Travels In Arabia By  John Lewis Burckhardt

























































 -  His knowledge of the Arabic language,
and of Mohammedan manners, had enabled him to assume the Muselman
character with such - Page 2
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His Knowledge Of The Arabic Language, And Of Mohammedan Manners, Had Enabled Him To Assume The Muselman Character With Such

Success, that he resided at Mekka during the whole time of the pilgrimage, and passed through the various ceremonies of

The occasion, without the smallest suspicion having arisen as to his real character." (See the Life of Burckhardt prefixed to his Travels in Nubia, p. lvii. 4to. edition, 1819).

Recommended so strongly, the work of a less eminent traveller would be entitled to our notice: this presents itself with another claim; for the manuscript Journal was partly corrected and prepared for publication by the learned editor of Burckhardt's former writings. But some important literary occupations prevented Colonel Leake from superintending the progress of this volume through the press. His plan, however, has been almost invariably adopted by the actual editor; particularly in expressing with scrupulous fidelity the author's sentiments on all occasions, and in retaining, without any regard to mere elegance of style or selection of terms, his original language, wherever an alteration was not absolutely necessary to reconcile with our system of phraseology and grammatical construction certain foreign idioms which had crept into his English writings. [It was thought expedient, from circumstances of typographical convenience tending to facilitate and expedite the publication of this volume, that the Arabic characters which in the original manuscript follow immediately certain words, or appear between the lines or in the margin, should here be placed together at the end, as an Index, with references to the pages wherein they occur.]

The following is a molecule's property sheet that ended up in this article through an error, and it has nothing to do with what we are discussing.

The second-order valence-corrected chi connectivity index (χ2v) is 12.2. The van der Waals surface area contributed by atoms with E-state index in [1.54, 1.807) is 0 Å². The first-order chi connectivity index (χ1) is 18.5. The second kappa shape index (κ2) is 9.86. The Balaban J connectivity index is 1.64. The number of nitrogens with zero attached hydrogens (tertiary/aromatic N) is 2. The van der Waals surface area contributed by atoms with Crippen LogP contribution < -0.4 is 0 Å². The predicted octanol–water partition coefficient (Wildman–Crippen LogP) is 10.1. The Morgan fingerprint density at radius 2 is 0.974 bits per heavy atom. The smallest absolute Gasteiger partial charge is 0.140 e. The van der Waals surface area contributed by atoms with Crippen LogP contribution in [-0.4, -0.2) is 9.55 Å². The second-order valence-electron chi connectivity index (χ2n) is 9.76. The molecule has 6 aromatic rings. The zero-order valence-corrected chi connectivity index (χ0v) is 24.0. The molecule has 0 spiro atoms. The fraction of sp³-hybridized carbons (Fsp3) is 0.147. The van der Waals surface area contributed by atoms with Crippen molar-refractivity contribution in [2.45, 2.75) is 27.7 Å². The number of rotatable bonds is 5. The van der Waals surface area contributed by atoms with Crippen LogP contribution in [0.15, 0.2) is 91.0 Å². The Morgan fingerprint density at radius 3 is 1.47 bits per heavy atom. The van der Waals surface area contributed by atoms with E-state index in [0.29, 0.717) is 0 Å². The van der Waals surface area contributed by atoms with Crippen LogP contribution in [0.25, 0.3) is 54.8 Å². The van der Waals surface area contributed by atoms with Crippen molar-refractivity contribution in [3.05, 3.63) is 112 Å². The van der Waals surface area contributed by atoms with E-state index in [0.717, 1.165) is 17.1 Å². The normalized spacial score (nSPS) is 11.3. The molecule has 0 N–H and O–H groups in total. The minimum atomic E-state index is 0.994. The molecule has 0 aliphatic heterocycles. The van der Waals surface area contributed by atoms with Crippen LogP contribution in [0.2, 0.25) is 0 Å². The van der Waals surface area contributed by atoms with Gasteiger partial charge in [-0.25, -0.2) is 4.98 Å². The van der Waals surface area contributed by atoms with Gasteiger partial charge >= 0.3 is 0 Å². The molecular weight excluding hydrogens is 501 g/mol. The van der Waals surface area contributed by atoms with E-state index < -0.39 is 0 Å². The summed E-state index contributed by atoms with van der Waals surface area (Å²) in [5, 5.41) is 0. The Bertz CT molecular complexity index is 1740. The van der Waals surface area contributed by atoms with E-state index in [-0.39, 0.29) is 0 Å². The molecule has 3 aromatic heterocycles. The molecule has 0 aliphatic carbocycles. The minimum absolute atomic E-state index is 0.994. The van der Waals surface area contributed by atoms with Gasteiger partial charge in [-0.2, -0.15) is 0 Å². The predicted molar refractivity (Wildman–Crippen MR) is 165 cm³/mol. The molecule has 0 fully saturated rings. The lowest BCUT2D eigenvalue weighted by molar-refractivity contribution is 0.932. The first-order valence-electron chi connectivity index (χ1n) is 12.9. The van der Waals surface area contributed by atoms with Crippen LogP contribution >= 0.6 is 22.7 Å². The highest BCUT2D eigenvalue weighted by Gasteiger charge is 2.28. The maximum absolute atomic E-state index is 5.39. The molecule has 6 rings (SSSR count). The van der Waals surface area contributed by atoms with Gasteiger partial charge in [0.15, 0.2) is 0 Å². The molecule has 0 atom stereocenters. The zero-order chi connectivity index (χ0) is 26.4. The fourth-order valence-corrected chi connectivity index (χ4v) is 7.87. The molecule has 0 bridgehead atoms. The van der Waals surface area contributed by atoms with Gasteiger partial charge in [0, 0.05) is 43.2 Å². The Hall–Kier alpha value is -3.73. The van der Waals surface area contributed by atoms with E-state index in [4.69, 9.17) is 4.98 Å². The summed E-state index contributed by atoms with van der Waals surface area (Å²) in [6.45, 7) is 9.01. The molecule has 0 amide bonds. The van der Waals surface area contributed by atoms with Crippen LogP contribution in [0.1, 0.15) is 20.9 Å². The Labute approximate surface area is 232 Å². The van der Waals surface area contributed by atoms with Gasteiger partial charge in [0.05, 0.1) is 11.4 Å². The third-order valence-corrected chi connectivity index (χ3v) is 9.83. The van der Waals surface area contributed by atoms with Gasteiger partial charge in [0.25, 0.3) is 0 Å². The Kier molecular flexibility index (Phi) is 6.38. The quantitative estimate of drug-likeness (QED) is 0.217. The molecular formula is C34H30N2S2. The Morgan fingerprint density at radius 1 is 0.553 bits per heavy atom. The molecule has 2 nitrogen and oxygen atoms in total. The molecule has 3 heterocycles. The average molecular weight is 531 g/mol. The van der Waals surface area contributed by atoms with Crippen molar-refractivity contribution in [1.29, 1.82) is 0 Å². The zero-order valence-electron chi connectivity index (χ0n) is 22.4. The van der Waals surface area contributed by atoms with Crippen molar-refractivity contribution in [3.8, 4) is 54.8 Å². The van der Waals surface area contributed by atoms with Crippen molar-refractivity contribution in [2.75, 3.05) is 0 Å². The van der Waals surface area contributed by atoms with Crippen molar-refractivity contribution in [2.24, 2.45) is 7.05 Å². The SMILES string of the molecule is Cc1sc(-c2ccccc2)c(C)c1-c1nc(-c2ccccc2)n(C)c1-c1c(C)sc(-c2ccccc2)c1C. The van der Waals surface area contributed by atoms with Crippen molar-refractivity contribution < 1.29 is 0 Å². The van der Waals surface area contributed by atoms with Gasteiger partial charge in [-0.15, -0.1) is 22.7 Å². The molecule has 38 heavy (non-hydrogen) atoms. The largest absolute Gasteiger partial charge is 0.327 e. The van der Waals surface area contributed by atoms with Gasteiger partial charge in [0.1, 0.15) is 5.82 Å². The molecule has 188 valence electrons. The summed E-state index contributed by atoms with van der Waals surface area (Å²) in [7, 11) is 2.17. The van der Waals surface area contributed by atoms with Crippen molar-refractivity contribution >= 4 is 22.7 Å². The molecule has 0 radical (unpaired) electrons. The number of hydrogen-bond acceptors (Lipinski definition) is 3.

[p.vii] The map prefixed to this volume might almost appear superfluous, since the positions of Djidda, Mekka, Medina, Tayf, and Yembo, the chief places of Hedjaz visited by Burckhardt, are indicated with accuracy in the excellent maps that illustrate his Nubian and Syrian Travels.

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